New Thinking in Political Economy series
Edited by José Casas Pardo and Pedro Schwartz
Chapter 6: Democracy, Citizen Sovereignty and Constitutional Economics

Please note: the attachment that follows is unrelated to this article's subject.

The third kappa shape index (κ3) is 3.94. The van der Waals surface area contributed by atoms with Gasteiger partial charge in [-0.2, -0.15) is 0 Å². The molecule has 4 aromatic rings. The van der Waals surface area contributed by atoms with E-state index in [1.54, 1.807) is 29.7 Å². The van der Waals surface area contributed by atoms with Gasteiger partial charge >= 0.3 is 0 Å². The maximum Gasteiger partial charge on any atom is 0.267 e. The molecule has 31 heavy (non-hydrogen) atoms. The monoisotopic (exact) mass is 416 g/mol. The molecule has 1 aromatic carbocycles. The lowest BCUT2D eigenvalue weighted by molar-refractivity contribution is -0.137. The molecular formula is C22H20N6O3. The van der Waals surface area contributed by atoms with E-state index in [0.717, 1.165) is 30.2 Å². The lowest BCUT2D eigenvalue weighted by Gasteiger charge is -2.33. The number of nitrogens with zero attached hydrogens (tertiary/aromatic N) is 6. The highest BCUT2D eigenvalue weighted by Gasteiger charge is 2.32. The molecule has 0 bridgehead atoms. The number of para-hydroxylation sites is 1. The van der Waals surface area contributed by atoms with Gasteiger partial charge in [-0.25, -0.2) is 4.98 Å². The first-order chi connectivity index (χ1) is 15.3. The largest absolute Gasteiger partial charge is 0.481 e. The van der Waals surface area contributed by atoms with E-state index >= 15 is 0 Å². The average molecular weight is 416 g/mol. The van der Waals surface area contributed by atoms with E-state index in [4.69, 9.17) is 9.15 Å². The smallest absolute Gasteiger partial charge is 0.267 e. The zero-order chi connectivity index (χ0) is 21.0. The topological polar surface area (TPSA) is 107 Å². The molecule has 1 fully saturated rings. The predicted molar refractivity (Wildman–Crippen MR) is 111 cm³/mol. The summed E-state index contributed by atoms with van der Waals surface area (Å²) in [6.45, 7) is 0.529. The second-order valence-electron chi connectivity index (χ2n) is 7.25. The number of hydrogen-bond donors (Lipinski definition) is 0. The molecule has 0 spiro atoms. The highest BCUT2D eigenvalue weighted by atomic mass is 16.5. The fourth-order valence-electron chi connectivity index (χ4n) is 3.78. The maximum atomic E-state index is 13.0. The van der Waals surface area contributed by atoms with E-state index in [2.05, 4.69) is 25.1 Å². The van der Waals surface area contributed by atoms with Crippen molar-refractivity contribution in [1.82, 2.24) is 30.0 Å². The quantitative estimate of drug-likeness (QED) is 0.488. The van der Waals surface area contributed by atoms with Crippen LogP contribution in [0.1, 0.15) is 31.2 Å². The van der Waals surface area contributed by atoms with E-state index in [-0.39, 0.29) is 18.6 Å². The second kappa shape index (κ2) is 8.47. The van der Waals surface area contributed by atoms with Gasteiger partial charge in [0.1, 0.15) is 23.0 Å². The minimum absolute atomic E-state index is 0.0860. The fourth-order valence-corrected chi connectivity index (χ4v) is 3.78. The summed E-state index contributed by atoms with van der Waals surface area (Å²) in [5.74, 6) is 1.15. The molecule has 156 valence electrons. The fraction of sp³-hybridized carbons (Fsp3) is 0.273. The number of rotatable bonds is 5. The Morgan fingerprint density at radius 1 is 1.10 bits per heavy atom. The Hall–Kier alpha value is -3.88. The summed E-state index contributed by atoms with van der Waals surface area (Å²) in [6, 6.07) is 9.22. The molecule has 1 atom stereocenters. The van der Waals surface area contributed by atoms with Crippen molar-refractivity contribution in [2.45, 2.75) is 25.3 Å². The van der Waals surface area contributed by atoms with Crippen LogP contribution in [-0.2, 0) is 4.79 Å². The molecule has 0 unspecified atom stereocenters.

Viktor J. Vanberg 1 INTRODUCTION This chapter is an exercise in conceptual clariﬁcation. Its purpose is to explore the contribution that constitutional economics can make to the theory of democracy. Constitutional economics as the economics of rules is concerned with the study of how the choice of rules in the social, economic and political realm aﬀects the nature of the processes of human interaction that evolve within these rules. The theory of democracy is concerned with institutional-organizational problems of self-governing polities. The purpose of the chapter is to examine some of the fundamental issues that are brought into focus by applying the perspective of constitutional economics to the rules and institutions of a democratic polity. Sections 2 and 3 discuss general characteristics of the constitutional economics paradigm that are of particular signiﬁcance to the study of democratic institutions. Sections 4 and 5 explore the contribution that a constitutional economics perspective can make in diagnosing organizational problems of democratic polities. Section 6 concludes. 2 CONSTITUTIONAL ECONOMICS AS APPLIED SCIENCE Constitutional economics in the Buchanan tradition is based on a methodological as well as a normative individualism. It starts from the presumptions that, ﬁrst, social aggregate phenomena should be explained in terms of the behavior of individual human beings plus the combined eﬀects of their interaction, and that, second, the values of the individuals involved should be regarded as the normative measuring rod against which the legitimacy of social institutions and collective arrangements is to be judged. Because...
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